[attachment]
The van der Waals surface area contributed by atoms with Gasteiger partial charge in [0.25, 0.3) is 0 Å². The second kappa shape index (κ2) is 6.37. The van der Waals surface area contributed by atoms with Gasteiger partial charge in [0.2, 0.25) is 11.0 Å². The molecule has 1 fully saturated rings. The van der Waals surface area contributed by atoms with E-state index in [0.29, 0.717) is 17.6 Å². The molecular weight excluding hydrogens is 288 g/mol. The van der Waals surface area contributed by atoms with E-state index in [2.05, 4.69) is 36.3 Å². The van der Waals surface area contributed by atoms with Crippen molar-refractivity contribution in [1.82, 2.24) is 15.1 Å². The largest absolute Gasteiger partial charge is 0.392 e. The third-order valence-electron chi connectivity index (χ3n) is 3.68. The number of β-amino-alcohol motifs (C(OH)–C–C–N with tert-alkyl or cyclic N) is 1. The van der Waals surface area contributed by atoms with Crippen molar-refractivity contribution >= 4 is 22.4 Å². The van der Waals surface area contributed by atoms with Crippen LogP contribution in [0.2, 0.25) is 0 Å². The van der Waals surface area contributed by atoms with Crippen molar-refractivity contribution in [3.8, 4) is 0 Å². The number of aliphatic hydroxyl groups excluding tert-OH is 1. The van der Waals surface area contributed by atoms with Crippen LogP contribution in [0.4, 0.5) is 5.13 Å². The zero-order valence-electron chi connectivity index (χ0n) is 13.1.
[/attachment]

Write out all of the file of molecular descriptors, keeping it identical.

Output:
The van der Waals surface area contributed by atoms with Gasteiger partial charge in [0.25, 0.3) is 0 Å². The second kappa shape index (κ2) is 6.37. The van der Waals surface area contributed by atoms with Gasteiger partial charge in [0.2, 0.25) is 11.0 Å². The molecule has 1 fully saturated rings. The van der Waals surface area contributed by atoms with E-state index in [0.29, 0.717) is 17.6 Å². The molecular weight excluding hydrogens is 288 g/mol. The van der Waals surface area contributed by atoms with E-state index in [2.05, 4.69) is 36.3 Å². The van der Waals surface area contributed by atoms with Crippen molar-refractivity contribution in [1.82, 2.24) is 15.1 Å². The largest absolute Gasteiger partial charge is 0.392 e. The third-order valence-electron chi connectivity index (χ3n) is 3.68. The number of β-amino-alcohol motifs (C(OH)–C–C–N with tert-alkyl or cyclic N) is 1. The van der Waals surface area contributed by atoms with Crippen molar-refractivity contribution >= 4 is 22.4 Å². The van der Waals surface area contributed by atoms with Crippen LogP contribution in [0.2, 0.25) is 0 Å². The van der Waals surface area contributed by atoms with Crippen molar-refractivity contribution in [3.8, 4) is 0 Å². The number of aliphatic hydroxyl groups excluding tert-OH is 1. The van der Waals surface area contributed by atoms with Crippen LogP contribution in [0.4, 0.5) is 5.13 Å². The zero-order valence-electron chi connectivity index (χ0n) is 13.1.